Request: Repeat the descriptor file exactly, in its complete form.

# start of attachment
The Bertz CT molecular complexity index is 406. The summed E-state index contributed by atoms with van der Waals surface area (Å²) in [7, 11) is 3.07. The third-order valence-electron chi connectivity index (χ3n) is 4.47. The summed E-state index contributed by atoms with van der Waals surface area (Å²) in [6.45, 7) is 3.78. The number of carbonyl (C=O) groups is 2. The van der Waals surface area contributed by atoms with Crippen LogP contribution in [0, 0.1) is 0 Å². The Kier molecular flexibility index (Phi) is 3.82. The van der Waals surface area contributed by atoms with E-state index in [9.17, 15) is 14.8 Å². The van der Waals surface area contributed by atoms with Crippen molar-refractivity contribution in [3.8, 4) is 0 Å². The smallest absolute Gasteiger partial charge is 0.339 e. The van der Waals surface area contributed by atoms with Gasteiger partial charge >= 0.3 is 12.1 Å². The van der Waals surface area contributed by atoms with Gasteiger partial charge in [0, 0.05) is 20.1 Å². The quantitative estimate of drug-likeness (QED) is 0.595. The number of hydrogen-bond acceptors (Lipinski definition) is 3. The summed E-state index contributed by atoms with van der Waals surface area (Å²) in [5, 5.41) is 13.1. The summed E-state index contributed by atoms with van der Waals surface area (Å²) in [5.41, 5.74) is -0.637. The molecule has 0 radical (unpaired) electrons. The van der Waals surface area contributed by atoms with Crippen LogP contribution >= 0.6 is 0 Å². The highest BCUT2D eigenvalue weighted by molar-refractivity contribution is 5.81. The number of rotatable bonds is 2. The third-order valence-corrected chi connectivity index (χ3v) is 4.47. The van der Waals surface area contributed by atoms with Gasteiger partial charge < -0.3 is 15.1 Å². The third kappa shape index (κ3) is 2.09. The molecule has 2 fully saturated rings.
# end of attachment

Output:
The Bertz CT molecular complexity index is 406. The summed E-state index contributed by atoms with van der Waals surface area (Å²) in [7, 11) is 3.07. The third-order valence-electron chi connectivity index (χ3n) is 4.47. The summed E-state index contributed by atoms with van der Waals surface area (Å²) in [6.45, 7) is 3.78. The number of carbonyl (C=O) groups is 2. The van der Waals surface area contributed by atoms with Crippen LogP contribution in [0, 0.1) is 0 Å². The Kier molecular flexibility index (Phi) is 3.82. The van der Waals surface area contributed by atoms with E-state index in [9.17, 15) is 14.8 Å². The van der Waals surface area contributed by atoms with Crippen molar-refractivity contribution in [3.8, 4) is 0 Å². The smallest absolute Gasteiger partial charge is 0.339 e. The van der Waals surface area contributed by atoms with Gasteiger partial charge >= 0.3 is 12.1 Å². The van der Waals surface area contributed by atoms with Gasteiger partial charge in [0, 0.05) is 20.1 Å². The quantitative estimate of drug-likeness (QED) is 0.595. The number of hydrogen-bond acceptors (Lipinski definition) is 3. The summed E-state index contributed by atoms with van der Waals surface area (Å²) in [5, 5.41) is 13.1. The summed E-state index contributed by atoms with van der Waals surface area (Å²) in [5.41, 5.74) is -0.637. The molecule has 0 radical (unpaired) electrons. The van der Waals surface area contributed by atoms with Crippen LogP contribution >= 0.6 is 0 Å². The highest BCUT2D eigenvalue weighted by molar-refractivity contribution is 5.81. The number of rotatable bonds is 2. The third-order valence-corrected chi connectivity index (χ3v) is 4.47. The van der Waals surface area contributed by atoms with Gasteiger partial charge < -0.3 is 15.1 Å². The third kappa shape index (κ3) is 2.09. The molecule has 2 fully saturated rings.